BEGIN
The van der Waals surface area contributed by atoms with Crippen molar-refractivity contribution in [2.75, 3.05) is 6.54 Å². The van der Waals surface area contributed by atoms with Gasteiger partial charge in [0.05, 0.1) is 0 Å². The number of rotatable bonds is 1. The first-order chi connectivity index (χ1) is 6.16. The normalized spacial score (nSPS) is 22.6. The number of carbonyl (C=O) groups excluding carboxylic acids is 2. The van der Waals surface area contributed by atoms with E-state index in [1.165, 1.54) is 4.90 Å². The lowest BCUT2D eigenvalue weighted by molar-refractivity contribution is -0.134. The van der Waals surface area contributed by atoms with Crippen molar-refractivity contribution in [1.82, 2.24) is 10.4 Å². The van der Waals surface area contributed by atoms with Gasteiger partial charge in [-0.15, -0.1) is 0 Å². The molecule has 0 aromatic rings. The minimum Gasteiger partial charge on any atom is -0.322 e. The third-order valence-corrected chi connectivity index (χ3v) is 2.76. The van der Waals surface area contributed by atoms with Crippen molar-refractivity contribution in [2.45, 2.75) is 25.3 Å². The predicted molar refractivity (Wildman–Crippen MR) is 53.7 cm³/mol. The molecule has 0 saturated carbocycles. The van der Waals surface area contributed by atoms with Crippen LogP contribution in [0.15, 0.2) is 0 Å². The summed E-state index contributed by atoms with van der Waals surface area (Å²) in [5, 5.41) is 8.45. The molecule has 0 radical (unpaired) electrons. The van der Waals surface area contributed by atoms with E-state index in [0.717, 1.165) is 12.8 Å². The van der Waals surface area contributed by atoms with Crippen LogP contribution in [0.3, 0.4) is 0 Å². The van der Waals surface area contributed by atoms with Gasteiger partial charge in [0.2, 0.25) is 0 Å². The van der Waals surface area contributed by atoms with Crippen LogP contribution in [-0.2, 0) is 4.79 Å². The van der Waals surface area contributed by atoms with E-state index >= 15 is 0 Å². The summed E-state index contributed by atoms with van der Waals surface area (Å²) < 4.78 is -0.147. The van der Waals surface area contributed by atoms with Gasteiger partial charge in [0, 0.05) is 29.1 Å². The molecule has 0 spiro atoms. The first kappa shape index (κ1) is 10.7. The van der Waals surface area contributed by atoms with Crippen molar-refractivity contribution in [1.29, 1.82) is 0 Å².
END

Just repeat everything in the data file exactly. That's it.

The van der Waals surface area contributed by atoms with Crippen molar-refractivity contribution in [2.75, 3.05) is 6.54 Å². The van der Waals surface area contributed by atoms with Gasteiger partial charge in [0.05, 0.1) is 0 Å². The number of rotatable bonds is 1. The first-order chi connectivity index (χ1) is 6.16. The normalized spacial score (nSPS) is 22.6. The number of carbonyl (C=O) groups excluding carboxylic acids is 2. The van der Waals surface area contributed by atoms with E-state index in [1.165, 1.54) is 4.90 Å². The lowest BCUT2D eigenvalue weighted by molar-refractivity contribution is -0.134. The van der Waals surface area contributed by atoms with Crippen molar-refractivity contribution in [1.82, 2.24) is 10.4 Å². The van der Waals surface area contributed by atoms with Gasteiger partial charge in [-0.15, -0.1) is 0 Å². The molecule has 0 aromatic rings. The minimum Gasteiger partial charge on any atom is -0.322 e. The third-order valence-corrected chi connectivity index (χ3v) is 2.76. The van der Waals surface area contributed by atoms with Crippen molar-refractivity contribution in [2.45, 2.75) is 25.3 Å². The predicted molar refractivity (Wildman–Crippen MR) is 53.7 cm³/mol. The molecule has 0 saturated carbocycles. The van der Waals surface area contributed by atoms with Crippen LogP contribution in [0.15, 0.2) is 0 Å². The summed E-state index contributed by atoms with van der Waals surface area (Å²) in [5, 5.41) is 8.45. The molecule has 0 radical (unpaired) electrons. The van der Waals surface area contributed by atoms with E-state index in [0.717, 1.165) is 12.8 Å². The van der Waals surface area contributed by atoms with Crippen LogP contribution in [0.3, 0.4) is 0 Å². The van der Waals surface area contributed by atoms with Gasteiger partial charge in [0.2, 0.25) is 0 Å². The van der Waals surface area contributed by atoms with Crippen LogP contribution in [-0.2, 0) is 4.79 Å². The van der Waals surface area contributed by atoms with E-state index >= 15 is 0 Å². The summed E-state index contributed by atoms with van der Waals surface area (Å²) < 4.78 is -0.147. The van der Waals surface area contributed by atoms with Gasteiger partial charge in [0, 0.05) is 29.1 Å². The molecule has 0 spiro atoms. The first kappa shape index (κ1) is 10.7. The van der Waals surface area contributed by atoms with Crippen molar-refractivity contribution in [1.29, 1.82) is 0 Å².